The Edomites PDF Print E-mail
Written by Stephen Langfur
 
  
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The Edomites
Their Conversion


The conversion of the Edomites (Idumeans)

According to Josephus (Antiquities XIII, 9, 1), the Hasmonean John Hyrcanus (Hyrcanus I) "conquered in Idumea the cities of Adora [Adoraim] and Marisa [Maresha] and subjected all the Idumeans [Edomites]. He allowed them to stay in the land, however, if they were willing to introduce circumcision and live by the other Jewish laws. In truth, out of love for their homeland they accepted circumcision with the other Jewish customs and were henceforth likewise Jewish."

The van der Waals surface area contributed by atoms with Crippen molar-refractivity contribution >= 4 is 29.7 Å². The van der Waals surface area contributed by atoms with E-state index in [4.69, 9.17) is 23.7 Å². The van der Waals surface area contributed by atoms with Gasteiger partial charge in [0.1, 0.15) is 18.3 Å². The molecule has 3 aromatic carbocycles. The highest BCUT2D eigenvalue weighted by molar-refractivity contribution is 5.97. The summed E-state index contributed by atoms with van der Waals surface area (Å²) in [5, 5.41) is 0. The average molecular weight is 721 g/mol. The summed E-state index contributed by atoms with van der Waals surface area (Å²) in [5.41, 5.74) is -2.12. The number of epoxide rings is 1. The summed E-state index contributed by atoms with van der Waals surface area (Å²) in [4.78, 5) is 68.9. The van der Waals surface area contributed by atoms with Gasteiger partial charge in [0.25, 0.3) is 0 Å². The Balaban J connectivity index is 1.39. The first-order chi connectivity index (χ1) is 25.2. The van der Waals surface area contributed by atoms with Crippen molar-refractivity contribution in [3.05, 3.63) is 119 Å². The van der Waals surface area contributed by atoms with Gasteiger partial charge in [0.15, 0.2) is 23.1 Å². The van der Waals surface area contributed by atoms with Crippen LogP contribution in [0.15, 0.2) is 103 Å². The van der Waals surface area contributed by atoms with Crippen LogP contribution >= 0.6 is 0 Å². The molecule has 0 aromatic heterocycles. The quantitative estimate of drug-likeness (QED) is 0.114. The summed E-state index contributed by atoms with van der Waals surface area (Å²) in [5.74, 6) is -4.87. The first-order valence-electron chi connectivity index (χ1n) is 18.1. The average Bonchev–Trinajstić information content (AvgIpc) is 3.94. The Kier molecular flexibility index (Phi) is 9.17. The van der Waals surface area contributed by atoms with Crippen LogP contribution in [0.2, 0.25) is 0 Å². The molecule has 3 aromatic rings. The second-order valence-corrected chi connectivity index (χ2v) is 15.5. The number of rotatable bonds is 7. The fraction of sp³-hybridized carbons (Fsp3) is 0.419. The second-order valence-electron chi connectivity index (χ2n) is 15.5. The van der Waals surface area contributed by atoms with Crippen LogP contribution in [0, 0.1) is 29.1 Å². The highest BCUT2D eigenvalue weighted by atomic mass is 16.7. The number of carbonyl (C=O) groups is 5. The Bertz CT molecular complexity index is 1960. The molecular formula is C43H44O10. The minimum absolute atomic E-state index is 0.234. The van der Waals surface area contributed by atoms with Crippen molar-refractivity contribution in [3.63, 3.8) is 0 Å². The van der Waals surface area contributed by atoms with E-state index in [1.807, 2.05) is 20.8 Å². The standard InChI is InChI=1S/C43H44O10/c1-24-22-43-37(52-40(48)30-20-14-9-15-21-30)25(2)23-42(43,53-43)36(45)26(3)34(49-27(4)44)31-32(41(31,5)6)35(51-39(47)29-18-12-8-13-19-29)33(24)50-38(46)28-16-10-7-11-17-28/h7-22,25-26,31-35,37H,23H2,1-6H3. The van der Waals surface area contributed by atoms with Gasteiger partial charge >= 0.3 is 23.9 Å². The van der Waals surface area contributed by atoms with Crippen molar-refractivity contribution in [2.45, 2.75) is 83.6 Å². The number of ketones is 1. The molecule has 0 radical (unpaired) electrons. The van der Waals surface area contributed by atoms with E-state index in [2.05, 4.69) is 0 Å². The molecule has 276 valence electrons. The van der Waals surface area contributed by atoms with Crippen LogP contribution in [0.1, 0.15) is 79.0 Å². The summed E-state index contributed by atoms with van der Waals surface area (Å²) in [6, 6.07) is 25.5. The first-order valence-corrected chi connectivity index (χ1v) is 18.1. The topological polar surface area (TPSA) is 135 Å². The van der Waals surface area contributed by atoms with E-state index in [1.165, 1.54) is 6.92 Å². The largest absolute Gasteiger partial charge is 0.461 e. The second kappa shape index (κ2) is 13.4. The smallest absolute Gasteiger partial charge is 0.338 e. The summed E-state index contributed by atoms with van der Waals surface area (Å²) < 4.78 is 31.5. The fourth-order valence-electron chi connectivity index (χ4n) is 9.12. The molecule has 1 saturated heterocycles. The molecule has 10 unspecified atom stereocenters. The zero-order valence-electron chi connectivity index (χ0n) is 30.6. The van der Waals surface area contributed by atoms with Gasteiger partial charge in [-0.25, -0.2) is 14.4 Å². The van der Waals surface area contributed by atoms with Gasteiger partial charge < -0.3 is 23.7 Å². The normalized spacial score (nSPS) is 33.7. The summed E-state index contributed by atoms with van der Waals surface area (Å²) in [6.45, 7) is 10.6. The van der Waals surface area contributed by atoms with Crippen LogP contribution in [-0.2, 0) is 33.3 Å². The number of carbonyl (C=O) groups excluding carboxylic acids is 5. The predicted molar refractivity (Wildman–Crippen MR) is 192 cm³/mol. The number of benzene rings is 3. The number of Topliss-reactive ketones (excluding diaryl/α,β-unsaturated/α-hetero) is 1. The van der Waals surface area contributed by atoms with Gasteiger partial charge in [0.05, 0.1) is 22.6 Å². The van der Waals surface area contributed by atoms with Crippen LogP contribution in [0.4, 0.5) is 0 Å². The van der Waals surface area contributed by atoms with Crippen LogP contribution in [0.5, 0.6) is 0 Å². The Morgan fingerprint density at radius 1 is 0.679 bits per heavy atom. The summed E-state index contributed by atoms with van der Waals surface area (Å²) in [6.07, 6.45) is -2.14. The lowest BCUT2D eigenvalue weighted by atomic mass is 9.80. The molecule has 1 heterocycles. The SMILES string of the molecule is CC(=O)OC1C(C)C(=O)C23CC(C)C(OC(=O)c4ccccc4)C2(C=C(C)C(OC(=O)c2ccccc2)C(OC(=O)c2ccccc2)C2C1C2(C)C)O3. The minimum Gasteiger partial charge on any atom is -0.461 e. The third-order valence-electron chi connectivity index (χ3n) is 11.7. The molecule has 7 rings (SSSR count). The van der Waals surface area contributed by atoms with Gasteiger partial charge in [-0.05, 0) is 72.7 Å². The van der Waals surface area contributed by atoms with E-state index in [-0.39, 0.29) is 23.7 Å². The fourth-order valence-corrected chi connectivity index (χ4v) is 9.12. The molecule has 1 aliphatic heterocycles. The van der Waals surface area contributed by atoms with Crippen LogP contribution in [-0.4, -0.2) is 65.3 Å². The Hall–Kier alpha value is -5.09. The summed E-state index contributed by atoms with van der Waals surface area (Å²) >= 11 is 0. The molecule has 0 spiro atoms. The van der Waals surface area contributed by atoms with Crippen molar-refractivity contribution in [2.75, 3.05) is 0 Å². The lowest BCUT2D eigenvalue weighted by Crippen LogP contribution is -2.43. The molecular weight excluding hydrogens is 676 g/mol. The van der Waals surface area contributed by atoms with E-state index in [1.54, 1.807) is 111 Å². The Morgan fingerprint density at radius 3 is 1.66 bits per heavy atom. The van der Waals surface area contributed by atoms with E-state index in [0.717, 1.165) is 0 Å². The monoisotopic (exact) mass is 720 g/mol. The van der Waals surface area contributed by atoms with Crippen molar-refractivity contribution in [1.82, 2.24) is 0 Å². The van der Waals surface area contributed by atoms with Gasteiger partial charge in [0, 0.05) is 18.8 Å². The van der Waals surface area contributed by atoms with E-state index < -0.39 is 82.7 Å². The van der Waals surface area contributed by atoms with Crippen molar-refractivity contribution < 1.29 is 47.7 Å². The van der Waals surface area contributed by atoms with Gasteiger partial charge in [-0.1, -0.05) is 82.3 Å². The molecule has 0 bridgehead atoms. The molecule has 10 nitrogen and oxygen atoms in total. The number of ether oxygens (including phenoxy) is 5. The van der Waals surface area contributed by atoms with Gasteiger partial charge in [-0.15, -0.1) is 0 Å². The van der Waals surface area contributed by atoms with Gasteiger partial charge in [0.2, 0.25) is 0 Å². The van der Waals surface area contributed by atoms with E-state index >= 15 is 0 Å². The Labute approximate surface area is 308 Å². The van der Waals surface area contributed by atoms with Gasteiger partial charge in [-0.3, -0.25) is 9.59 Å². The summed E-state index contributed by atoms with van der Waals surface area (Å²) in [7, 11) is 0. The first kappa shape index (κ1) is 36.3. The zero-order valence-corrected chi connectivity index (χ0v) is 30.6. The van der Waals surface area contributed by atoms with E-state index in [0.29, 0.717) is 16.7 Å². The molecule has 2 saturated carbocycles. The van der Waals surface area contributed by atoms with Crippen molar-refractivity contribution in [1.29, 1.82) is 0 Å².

This account has lately been qualified by Peter Richardson, pp. 54-62, following Aryeh Kasher, pp. 46-78: the Edomites already performed circumcision on their own, but indeed the cities of Adora and Marisa had become so thoroughly hellenized that their citizens had given up the practice. Josephus's account applies to these cities only. There are indications in Strabo and Ptolemy that Idumea was peacefully annexed by Hyrcanus. Many Idumeans (already circumcised) accepted Judaism voluntarily (partly, perhaps, in response to the missionary fervor of the Hasmonean revivalists), while others kept their old religion without leaving. Among the converts was a man who would be Herod's paternal grandfather. The descendants of the converts were caught, it would seem, between two identities. Josephus reports on Costobar, Herod's brother in law (the name is constructed with that of Cos, the chief Edomite God). Descended from priests of Cos, he hoped to lead his fellow Idumeans to independence from the Jews and Jewish customs. On the other hand, Josephus also reports on Idumeans who gave strong support to their fellow Jews in the first revolt against Rome.